Take the 2-minute tour ×
Stack Overflow is a question and answer site for professional and enthusiast programmers. It's 100% free, no registration required.

I am trying to write a query that will check if a specific table in MySQL has a specific column, and if not — create it. Otherwise do nothing. This is really an easy procedure in any enterprise-class database, yet MySQL seems to be an exception.

I thought something like

IF EXISTS (SELECT * FROM INFORMATION_SCHEMA.COLUMNS 
           WHERE TABLE_NAME='prefix_topic' AND column_name='topic_last_update') 
BEGIN 
ALTER TABLE `prefix_topic` ADD `topic_last_update` DATETIME NOT NULL;
UPDATE `prefix_topic` SET `topic_last_update` = `topic_date_add`;
END;

would work, but it fails badly. Is there a way?

share|improve this question
    
    
Why not just create it? If it exists, the create will fail but you don't care. –  Brian Hooper Aug 3 '10 at 10:59
    
the creation takes place inside a transaction and the failure will terminate the whole transaction, sad but true –  clops Aug 3 '10 at 11:02
    
@haim — thans for the headups, but the query suggested in your link works inside a procedure only :( –  clops Aug 3 '10 at 11:04
2  
DDL statements cause implicit commit in current transaction. dev.mysql.com/doc/refman/5.0/en/implicit-commit.html –  Mchl Aug 3 '10 at 11:06
add comment

9 Answers 9

up vote 50 down vote accepted

@julio

Thanks for the SQL example. I tried the query and I think it needs a small alteration to get it working properly.

SELECT * 
FROM information_schema.COLUMNS 
WHERE 
    TABLE_SCHEMA = 'db_name' 
AND TABLE_NAME = 'table_name' 
AND COLUMN_NAME = 'column_name'

That worked for me.

Thanks!

share|improve this answer
    
It appears from my limited research that not all hosting environments have an information_schema DB. All the cpanel environments I have used have it. This provided solution depends on this DB existing. –  cardi777 Mar 10 at 1:26
    
This answer is better than using "SHOW COLUMNS" because it uses the ANSI standard way to get table information, unlike SHOW COLUMNS which is specific to MySQL. So this solution will work with other databases. Using "information_schema" sounds odd and you would think it wouldn't be the standard SQL way to do this, but it is. –  orrd Mar 25 at 19:46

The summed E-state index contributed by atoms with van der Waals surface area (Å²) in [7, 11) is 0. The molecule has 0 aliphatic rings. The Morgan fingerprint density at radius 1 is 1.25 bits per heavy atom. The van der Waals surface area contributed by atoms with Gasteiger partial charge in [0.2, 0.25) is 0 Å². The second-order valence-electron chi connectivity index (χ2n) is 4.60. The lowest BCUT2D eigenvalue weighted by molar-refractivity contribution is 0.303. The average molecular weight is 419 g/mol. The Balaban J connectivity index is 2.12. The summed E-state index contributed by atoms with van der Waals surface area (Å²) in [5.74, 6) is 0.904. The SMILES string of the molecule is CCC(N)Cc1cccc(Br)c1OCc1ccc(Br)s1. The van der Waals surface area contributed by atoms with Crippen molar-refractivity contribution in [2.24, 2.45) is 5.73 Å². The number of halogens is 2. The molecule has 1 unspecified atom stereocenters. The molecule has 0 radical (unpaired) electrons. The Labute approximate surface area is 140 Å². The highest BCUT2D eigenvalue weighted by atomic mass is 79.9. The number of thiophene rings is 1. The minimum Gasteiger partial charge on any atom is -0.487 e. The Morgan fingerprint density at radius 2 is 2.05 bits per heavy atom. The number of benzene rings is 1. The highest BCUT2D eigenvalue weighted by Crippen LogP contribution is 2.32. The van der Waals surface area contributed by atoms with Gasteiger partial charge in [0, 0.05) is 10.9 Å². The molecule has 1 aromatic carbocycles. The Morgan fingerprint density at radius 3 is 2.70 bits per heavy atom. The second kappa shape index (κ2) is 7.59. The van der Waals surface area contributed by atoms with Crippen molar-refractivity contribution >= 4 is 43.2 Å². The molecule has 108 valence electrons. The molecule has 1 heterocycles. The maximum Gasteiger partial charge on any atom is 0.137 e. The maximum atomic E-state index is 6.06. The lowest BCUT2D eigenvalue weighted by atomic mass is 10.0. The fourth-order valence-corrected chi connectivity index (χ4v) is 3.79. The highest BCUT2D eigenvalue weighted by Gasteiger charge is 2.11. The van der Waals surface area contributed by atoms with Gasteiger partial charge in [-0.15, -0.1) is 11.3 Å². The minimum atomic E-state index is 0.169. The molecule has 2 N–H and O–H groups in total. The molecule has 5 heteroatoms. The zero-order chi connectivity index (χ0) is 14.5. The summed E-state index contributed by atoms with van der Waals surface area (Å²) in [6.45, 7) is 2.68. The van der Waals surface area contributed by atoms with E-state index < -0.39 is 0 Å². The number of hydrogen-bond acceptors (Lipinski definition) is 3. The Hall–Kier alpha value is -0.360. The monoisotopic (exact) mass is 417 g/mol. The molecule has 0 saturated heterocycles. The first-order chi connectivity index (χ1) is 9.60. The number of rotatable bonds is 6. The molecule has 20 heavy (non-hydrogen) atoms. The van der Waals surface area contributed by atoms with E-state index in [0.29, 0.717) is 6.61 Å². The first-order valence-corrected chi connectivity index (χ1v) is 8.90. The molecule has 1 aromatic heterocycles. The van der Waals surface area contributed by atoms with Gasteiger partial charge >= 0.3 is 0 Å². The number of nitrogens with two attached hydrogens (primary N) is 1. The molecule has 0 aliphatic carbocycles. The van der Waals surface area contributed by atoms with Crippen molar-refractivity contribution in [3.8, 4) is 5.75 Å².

add comment

This works well for me.

SHOW COLUMNS FROM `table` LIKE 'fieldname';

With PHP it would be something like...

$result = mysql_query("SHOW COLUMNS FROM `table` LIKE 'fieldname'");
$exists = (mysql_num_rows($result))?TRUE:FALSE;
share|improve this answer
3  
The question is not how to do that using php + sql or java + sql, it's how to do that using pure sql / mysql hence the downvote –  Yura Jun 18 '12 at 9:54
15  
You answer the question + some info that helped me and probably others, +1 –  Francisco Presencia Nov 22 '12 at 22:38
    
@Mfoo Thanks Mfoo, you saved my day! Works like charm. One of the best solutions apart from creating Procedures for this task. –  webblover Feb 14 at 17:49
    
Yura: The pure SQL / MySQL answer is the first part where he says use "SHOW COLUMNS FROM table LIKE 'fieldname'". You can disregard the PHP code, that's just an example of one way to retrieve and interpret the result if you happen to be using PHP. –  orrd Mar 25 at 19:05
add comment

Select just column_name from information schema and put the result of this query into variable. Then test the variable to decide if table needs alteration or not.

P.S. Don't foget to specify TABLE_SCHEMA for COLUMNS table as well.

share|improve this answer
1  
I am rather new to MySQL, can you maybe post a small example here? –  clops Aug 3 '10 at 11:01
add comment

Following is another way of doing it using plain PHP without the information_schema database:

$chkcol = mysql_query("SELECT * FROM `my_table_name` LIMIT 1");
$mycol = mysql_fetch_array($chkcol);
if(!isset($mycol['my_new_column']))
  mysql_query("ALTER TABLE `my_table_name` ADD `my_new_column` BOOL NOT NULL DEFAULT '0'");
share|improve this answer
    
Why would you want to avoid using information_schema? It is exists just for this purpose. (Also, this thread is quite old and was already answered.) –  Leigh Apr 7 '12 at 4:07
1  
In my tests, this is about 10-50x faster than using information_schema. It does require that the table have atleast one row, which you can't always guarantee. –  Martijn Jan 28 '13 at 10:07